Drink in the dock

The link between alcohol abuse and youth offending is only just
receiving the scrutiny it deserves, reports Anabel
Unity Sale

There were vigorous nods of agreement among professionals
working in youth justice last October when Anne Owers, the chief
inspector of prisons, acknowledged something they had known for a
long time: “Alcohol for many of the young people going to
prisons is as great a driver of their offending as

Days before Owers’ remarks, a prisons inspectorate report
into Castington young offender institution revealed that 42 per
cent of its inmates thought they would have an alcohol problem when
they were released. Given statistics like this it is hardly
surprising that the correlation between excessive alcohol
consumption and criminal behaviour is well known.

However, some believe alcohol’s role in youth offending is
sometimes overlooked. Tim Bateman, senior policy development
officer at crime reduction charity Nacro, says: “There is a
tendency when comparing drugs and alcohol together to regard drugs
as a bigger problem for young people, because adult culture accepts
drinking without looking at its results.”

If a young person is drinking cider with their friends in the park
they may be seen as “experimenting”, which might not be
the case if they were smoking crack. While one activity can be
dismissed as part of growing up, the other sounds alarm

This may be because defining an “alcohol problem” is
not easy. Richard Phillips, acting chief executive of Alcohol
Concern, says alcohol dependency problems are unusual in young
people, and that most young offenders will not need specific
alcohol detoxification treatment. Bateman adds that, unless there
is a pattern of alcohol-related offending, it can be difficult to
present the issue to a young person as a problem they need to

Although there are no official statistics on how many in the youth
justice system misuse alcohol, the Youth Justice Board’s
(YJB) head of policy for health and substance misuse, Bill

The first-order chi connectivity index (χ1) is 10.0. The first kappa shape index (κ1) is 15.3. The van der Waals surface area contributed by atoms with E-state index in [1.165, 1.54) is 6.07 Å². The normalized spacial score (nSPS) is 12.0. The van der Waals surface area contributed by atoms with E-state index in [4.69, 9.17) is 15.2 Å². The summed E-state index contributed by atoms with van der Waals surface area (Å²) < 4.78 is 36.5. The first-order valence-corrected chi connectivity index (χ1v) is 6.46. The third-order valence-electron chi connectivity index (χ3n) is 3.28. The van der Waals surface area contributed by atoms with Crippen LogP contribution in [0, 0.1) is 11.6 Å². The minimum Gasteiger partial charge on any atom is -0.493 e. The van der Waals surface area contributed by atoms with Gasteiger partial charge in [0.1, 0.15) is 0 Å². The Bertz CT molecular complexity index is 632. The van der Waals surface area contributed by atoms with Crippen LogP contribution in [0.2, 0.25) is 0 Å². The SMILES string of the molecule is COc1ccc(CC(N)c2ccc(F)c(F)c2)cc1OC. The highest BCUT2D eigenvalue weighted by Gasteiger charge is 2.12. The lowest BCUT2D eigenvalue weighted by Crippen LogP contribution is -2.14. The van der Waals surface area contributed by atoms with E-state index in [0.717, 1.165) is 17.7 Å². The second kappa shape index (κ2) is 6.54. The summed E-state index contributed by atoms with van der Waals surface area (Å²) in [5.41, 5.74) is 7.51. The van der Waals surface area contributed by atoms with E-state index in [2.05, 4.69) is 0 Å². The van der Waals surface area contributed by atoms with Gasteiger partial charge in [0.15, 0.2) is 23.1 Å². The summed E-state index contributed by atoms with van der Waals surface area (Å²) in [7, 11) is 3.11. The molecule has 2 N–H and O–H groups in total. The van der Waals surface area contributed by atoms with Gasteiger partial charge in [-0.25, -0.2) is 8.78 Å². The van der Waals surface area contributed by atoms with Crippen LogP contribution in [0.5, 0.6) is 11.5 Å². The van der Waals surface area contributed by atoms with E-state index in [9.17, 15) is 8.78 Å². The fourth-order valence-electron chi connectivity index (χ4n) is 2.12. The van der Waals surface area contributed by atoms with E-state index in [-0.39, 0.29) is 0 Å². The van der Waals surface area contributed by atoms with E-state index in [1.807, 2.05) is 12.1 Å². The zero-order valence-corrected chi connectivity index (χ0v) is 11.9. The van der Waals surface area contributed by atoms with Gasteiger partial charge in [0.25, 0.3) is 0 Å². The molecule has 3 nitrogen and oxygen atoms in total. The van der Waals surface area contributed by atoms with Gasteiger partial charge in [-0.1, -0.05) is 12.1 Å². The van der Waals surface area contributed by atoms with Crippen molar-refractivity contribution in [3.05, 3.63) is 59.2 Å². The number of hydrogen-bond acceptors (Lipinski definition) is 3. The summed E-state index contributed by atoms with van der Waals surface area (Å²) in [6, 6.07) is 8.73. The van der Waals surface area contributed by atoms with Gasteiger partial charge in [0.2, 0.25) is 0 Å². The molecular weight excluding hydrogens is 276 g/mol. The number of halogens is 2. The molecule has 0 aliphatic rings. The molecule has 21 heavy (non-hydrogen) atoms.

Kerslake, says alcohol is second only to cannabis among substances
consumed by young offenders.

If a young offender receives a custodial sentence, then any alcohol
misuse, if it is part of polydrug use, can be picked up by the
counselling, assessment, referral, advice and throughcare (Carat)
services. These provide low-level intervention, with the creation
of a care plan based on an offender’s specific needs. The
service operates in all prisons for all ages. From April 2005 it
will be replaced by the juvenile substance misuse service for
prisoners under 18. There are 16 substance misuse managers employed
in YOIs in England and Wales who are in the process of appointing
18 more staff.

If a young offender receives a community sentence they will be
dealt with by their council’s youth offending team. Any
alcohol or drug misuse by offenders is picked up by a performance
indicator introduced last April. Created by the YJB with the
National Treatment Agency for Substance Misuse, the performance
indicator dictates that a team screens all young people for all
substances, and that those with identified needs receive a
specialist assessment within five working days. If the young person
does misuse substances, they should be able to access the
appropriate treatment services within 10 working days.

Each youth offending team has a substance misuse worker who